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Bears Problems Exist Beyond Receiver

Analysis: A 30,000-foot view of the team Ryan Poles and Matt Eberflus assembled shows a real need to improve in five specific ways or positions.

Putting the Bears lineup down on paper and actually seeing the real thing on the field produces greatly different results.

When the Bears were on the practice field in minicamp and then again in rookie minicamp, it became obvious where their greatest problems lie.

The analysts disagree. The way they all climb onto one narrative is predictable because there is safety in numbers. 

They could all look wrong if they cling to this one assessment most often tossed around: The biggest Bears problem is how they failed to draft a receiver in the secod round for Justin Fields. The third-round pick on a receiver wasn't enough for them.

The Bears can have real problems accomplishing specific tasks on a football field with the bunch they now have, and it's uncertain they can sufficiently correct this by the end of training camp in order to be competitive. 

Receivers have little to do with this, but much can change quickly and has already.

Their biggest problem heading into the offseason was actually defending the pass. They were the worst team in the league at passer rating against (103.3). 

Quarterbacks were efficient and picked them apart at will last year while  cornerbacks never made plays for interceptions. They had one interception from cornerbacks each of the last two years.

So adding both Kyler Gordon and safety Jaquan Brisker should remove this terrible weakness, or at least push it down the chart a bit.

Here are their worst problems now, ranked in order.


Yes, it's on the list but well down the line compared to other problems.

They have a main weapon in Darnell Mooney,  who had more catches last year than CeeDee Lamb, Christian Kirk, Terry McLaurin, Deebo Samuel, Mike Williams, Mike Evans, Tee Higgins and D.K. Metcalf. The 81 catches he made tied for 18th in receptions among wide receivers, and the 1,055 yards were 17th best among wide receivers. These figures definitely make him a No. 1 target.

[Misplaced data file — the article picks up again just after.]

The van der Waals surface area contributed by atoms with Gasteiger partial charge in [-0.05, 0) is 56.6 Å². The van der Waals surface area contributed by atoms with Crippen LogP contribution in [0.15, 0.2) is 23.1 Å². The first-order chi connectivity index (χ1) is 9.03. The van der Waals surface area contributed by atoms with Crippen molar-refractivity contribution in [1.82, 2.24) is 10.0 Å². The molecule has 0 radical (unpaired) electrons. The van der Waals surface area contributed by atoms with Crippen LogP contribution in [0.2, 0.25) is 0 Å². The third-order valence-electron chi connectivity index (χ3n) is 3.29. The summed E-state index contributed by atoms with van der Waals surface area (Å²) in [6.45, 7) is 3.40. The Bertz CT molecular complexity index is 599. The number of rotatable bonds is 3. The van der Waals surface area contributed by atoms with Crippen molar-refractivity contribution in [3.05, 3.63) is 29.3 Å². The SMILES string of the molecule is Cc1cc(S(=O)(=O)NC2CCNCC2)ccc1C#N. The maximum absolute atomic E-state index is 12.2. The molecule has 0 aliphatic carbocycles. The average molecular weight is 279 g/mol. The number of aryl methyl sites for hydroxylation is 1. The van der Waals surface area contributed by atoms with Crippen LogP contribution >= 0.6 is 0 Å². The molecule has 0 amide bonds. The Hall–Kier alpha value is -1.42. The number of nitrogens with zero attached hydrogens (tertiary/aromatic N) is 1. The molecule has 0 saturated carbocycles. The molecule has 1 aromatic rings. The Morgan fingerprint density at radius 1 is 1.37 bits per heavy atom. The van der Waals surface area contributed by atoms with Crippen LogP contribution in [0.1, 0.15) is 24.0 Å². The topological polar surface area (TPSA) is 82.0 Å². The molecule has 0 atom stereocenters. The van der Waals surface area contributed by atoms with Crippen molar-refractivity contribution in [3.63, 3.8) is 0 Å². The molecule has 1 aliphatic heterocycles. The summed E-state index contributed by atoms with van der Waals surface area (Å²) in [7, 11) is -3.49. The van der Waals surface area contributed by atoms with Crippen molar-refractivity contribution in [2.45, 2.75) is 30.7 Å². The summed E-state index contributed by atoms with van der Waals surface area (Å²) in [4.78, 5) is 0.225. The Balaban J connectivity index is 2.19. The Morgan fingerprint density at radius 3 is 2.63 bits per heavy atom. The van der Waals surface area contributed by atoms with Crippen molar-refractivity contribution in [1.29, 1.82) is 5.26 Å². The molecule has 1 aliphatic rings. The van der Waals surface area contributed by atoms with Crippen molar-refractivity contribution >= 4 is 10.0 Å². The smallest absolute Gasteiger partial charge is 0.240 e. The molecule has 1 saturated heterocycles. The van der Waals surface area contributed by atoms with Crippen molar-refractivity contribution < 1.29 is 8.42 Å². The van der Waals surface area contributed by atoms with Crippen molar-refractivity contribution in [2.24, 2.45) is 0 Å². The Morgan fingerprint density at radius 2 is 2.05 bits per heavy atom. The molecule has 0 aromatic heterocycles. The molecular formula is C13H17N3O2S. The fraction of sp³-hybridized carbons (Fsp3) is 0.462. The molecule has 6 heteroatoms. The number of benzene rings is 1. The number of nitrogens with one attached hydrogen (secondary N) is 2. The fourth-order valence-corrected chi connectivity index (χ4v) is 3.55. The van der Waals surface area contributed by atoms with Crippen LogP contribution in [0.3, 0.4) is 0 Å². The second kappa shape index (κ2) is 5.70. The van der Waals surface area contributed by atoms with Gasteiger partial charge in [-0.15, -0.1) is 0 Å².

So the player the Bears need to come up with is a No. 2 receiver. They might already have a No. 2 in Pringle, who displays playmaking ability provided he's free of legal issues. Velus Jones might rate up there, as well, but a rookie can't be assumed. Then there are Equanimeous St. Brown and former Seattle receiver David Moore.

They obviously would have had this receiver issue addressed with a superstar rookie receiver in the mold of Justin Jefferson if only they had a first-round pick, but they didn't. And trading up was too much to ask after they just got rid of a GM who gave away draft picks like they were coupons. 

They could  have drafted either George Pickens or Skyy Moore to try to solve their problems, but with Pickens there could have been an off-field issue. They already have this with Pringle. 

Moore is from Western Michigan, and like with wide receiver Christian Watson what he has done in college must be judged differently due to lesser competition. Think not? Like Moore, D'Wayne Eskridge was a second-round draft pick as a receiver from Western Michigan last year. The 10 receptions Eskridge made as a rookie ranked behind 289 other NFL players.

All of this said, success by a 25-year-old receiver with no NFL experience like Velus Jones can't be assumed. 

They still need a talented player, but using a pick this year to take someone like Moore or Pickens when they had the chance for Jaquan Brisker made no sense,  Brisker was given the highest pass coverage grade among all safeties by PFF, easily putting him above all available receivers on most actual boards at pick No. 48. 

Simply put, Brisker very well could have been the best pick they made in the draft.

Any GM being true to their scouting process would have taken him there, let alone the fact the Bears had no one on their roster capable of even manning that other starting safety spot.